The Artist Boat Kayak Tour

Author: Beth Pollock 

Photo Credits: Taylor Greenwalt of the Galveston CVB



What’s the biggest glitch that might crop up on a kayaking and painting trip? Dropping a paddle in the water? Creating a really poor watercolour? Both seemed like distinct possibilities. I didn’t even think about contending with wildlife in the boat.

“Sometimes a participant gets a fish in their boat,” says Kendall Guidroz, Education Program Coordinator at Artist Boat. “Usually they land at the kayaker’s feet and flop around until you rescue them. One of our younger kayakers was in just the right spot – the fish hit his head and bounced back into the water. He told everyone he had been ‘punched by a fish’.”

I’m pleased to report that I wasn’t punched by a fish, but my excursion delivered on every other kind of adventure. As lovely as the city of Galveston is, it was wonderful to leave the city limits and explore the nature that defines so much of the island.

Artist Boat was founded in 2003 to protect the Galveston Gulf Coast and to connect people to it, and part of that mandate is art. Of course, you could take a two-hour tour that focuses only on kayaking. But they also offer four-hour adventures that allow you to kayak in one of three locations, then paint what you see once you get there.

I have minimal kayaking experience, and no experience at all painting, so of course I said yes!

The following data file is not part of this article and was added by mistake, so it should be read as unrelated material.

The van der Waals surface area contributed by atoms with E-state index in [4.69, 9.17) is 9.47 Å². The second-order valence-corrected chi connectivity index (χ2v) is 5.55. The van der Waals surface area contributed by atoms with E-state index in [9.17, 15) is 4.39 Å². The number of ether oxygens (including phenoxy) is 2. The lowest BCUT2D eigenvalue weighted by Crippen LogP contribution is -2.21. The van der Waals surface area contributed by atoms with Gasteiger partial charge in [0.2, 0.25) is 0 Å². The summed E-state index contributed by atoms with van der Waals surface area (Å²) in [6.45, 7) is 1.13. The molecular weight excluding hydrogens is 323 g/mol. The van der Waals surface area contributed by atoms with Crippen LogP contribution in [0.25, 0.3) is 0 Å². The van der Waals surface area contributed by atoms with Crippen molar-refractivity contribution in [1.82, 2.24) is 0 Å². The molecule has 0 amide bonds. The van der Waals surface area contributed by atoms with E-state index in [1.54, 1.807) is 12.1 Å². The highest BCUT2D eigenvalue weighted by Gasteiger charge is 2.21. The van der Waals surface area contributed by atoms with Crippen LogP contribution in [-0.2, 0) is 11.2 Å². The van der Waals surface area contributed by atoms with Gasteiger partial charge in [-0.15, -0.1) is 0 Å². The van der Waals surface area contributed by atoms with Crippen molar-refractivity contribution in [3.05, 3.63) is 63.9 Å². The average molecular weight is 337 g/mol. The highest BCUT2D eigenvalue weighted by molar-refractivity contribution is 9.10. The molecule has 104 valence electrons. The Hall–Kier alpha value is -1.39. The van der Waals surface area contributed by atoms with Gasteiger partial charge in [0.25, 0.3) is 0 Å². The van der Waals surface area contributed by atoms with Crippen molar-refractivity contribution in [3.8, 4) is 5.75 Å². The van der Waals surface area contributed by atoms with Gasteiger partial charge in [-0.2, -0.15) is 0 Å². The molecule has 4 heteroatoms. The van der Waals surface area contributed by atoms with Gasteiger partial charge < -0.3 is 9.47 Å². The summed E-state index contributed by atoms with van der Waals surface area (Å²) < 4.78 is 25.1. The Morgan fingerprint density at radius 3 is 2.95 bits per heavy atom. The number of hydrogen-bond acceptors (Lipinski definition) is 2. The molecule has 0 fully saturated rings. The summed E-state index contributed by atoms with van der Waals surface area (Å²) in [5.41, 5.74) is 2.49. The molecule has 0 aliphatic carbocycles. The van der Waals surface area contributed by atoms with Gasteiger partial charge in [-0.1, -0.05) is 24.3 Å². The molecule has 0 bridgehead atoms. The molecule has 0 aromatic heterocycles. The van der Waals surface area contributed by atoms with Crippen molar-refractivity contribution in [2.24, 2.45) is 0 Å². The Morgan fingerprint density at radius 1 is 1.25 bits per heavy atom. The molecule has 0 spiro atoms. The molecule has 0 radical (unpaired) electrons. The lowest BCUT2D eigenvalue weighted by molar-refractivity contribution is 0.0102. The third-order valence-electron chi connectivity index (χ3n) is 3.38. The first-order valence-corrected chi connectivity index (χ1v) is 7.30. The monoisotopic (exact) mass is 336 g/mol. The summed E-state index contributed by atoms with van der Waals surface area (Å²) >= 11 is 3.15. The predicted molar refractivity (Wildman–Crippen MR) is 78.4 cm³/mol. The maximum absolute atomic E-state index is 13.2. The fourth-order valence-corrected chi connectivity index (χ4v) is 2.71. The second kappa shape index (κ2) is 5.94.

We met Guidroz at the Coastal Heritage Preserve, one of three locations on the island that Artist Boat uses. She told us to expect the unexpected: “Every kayak adventure is unique,” she said, “because of the changing natures of the tides, the wind, and other factors.”

Unique and beautiful it was. Here’s some of what I experienced on my Artist Boat Kayak Tour, below. (All photographs were taken by Taylor Greenwalt of the Galveston CVB.)


Sharing a kayak with Diana Denby of the Galveston Island CVB.
The Coastal Heritage Preserve.








Royal Terns.
Second Image of The Coastal Heritage Preserve.



Laughing gulls, found year-round on Galveston Island.
Leader Kendall Guidroz shows us how to paint with watercolours. The paints are non-toxic, so the only water we need is in the preserve.




The Artist at Work.
Caspian Terns, the World’s Largest Terns. 




The Gorgeous White Ibis.


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Notes: The writer saw Galveston as a guest of Texas Tourism, who did not review or approve this story.